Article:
Astrazeneca Vaccine Update: Know How Rare Is AstraZeneca Coronavirus Vaccine Blood Clots risk
- People over 50 years of age are weighing the benefits of having an AstraZeneca vaccine.
- There were reports of blood clots after the AstraZeneca vaccine was exposed
- It is a relief, blood clotting is very rare after the AstraZeneca vaccine.
With the spread of the COVID-19 pandemic once again on the rise, people over the age of 50 are weighing the benefits of getting a vaccine against the virus with the rare risk of blood clots from the AstraZeneca vaccine. The clotting disease, called vaccine-induced thrombotic thrombocytopenia (VITT) or thrombocytopenia with thrombocytopenia syndrome (TTS), has been reported since the first reports of blood clots following the AstraZeneca vaccine exposure in March 2021. Our understanding has increased.
Now we know how to diagnose and treat it, so we are likely to see better results for patients with this condition. How common and deadly is it? It’s a relief, blood clots after the AstraZeneca vaccine are very rare. So far, 2.1 million doses of AstraZeneca vaccine have been given in Australia, of which 24 cases of TTS have been reported. So the risk of TTS is about one in 88,000. These figures are similar to those collected in the UK, Europe, the Middle East and Canada in this regard.
What exactly is blood clotting?
Although early reports from Europe indicated that about 20 percent of TTS cases were fatal, to date in Australia, one in 24 TTS cases has been fatal. What exactly is blood clotting with thrombocytopenia syndrome (platelet number)? Although we do not yet have a complete explanation, it appears that the AstraZeneca vaccine can activate platelets, which are small cells in our blood and are important for thickening the blood that prevents bleeding. In some people, these active platelets can release a protein, called platelet factor 4 (PF4), which binds to the AstraZeneca vaccine.
It is believed that PF4 can induce the immune system to activate more platelets, causing them to stick together and thereby reduce their numbers. This action is quite different from the normal process by which blood clots are formed. While TTS appears to be the result of an irregular immune response, existing evidence suggests that people who have had a heart attack, stroke, a clot in the lungs, or regularly take blood-thinning medications have no increased risk of TTS. it occurs.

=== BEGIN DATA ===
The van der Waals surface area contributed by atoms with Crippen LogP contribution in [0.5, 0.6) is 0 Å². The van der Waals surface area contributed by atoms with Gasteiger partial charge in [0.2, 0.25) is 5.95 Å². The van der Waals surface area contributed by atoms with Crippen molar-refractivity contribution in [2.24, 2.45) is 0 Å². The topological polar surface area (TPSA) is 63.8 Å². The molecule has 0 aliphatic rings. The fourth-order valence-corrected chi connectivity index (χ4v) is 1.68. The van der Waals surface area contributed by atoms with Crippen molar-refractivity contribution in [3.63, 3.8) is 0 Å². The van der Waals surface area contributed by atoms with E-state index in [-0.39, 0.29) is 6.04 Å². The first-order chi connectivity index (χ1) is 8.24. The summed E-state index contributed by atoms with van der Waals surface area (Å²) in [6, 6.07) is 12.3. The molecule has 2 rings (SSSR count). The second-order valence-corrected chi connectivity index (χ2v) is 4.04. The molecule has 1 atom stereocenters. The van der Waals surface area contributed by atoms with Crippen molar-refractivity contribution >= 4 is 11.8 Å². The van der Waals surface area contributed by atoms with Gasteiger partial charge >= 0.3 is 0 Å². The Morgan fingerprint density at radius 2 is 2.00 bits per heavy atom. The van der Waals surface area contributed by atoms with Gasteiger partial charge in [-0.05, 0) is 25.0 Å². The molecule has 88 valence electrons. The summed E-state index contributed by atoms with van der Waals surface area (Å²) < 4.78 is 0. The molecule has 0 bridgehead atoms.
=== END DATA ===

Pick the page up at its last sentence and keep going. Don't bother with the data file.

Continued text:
Diagnostic tests and guidelines play a major role in identifying and treating cases of TTS. In most cases, patients have low platelet count, blood clotting, and antibodies against PF4. Many of these tests can be done quickly. Treatment can now begin immediately, with blood thinning medications and immune system lowering drugs. By 20 May when the latest vaccine safety report was released, 21 of the 24 Australians with TTS had recovered and were discharged from hospital and two were stable and recovering in hospital.
It is very common to have some side effects after any vaccine.
So what side effects are common, and can clot signify freezing? It is quite normal to have some side effects after any vaccine. In the case of the AstraZeneca vaccine, it occurs in the first two days after vaccination and includes headache fever (chills), muscle and joint pain, nausea, pain at the site of the injection, which is cured by simple measures like paracetamol. is. Similarly, symptoms that may indicate TTS after receiving AstraZeneca vaccine include: persistent or severe headache, blurred or double vision, difficulty breathing, severe pain in the abdomen, back, or chest, swelling, redness, leg pain, unusual bleeding or bruising. .
If you experience any of these symptoms four to 30 days after your vaccination, seek medical advice immediately. Balancing the risks and benefits The risk of TTS is very rare, some people will be worried and would like to discuss them with their doctor. However, given the ongoing risk of COVID outbreaks in Australia and their potentially fatal consequences, as well as its potentially serious long-term effects, for most people, the benefits of vaccination against COVID far outweigh the potential risks.
Authors: Karlhenge Peter, Baker Heart & Diabetes Institute and James McFadden, Baker Heart & Diabetes Institute
AstraZeneca’s vaccine increases blood clotting risk
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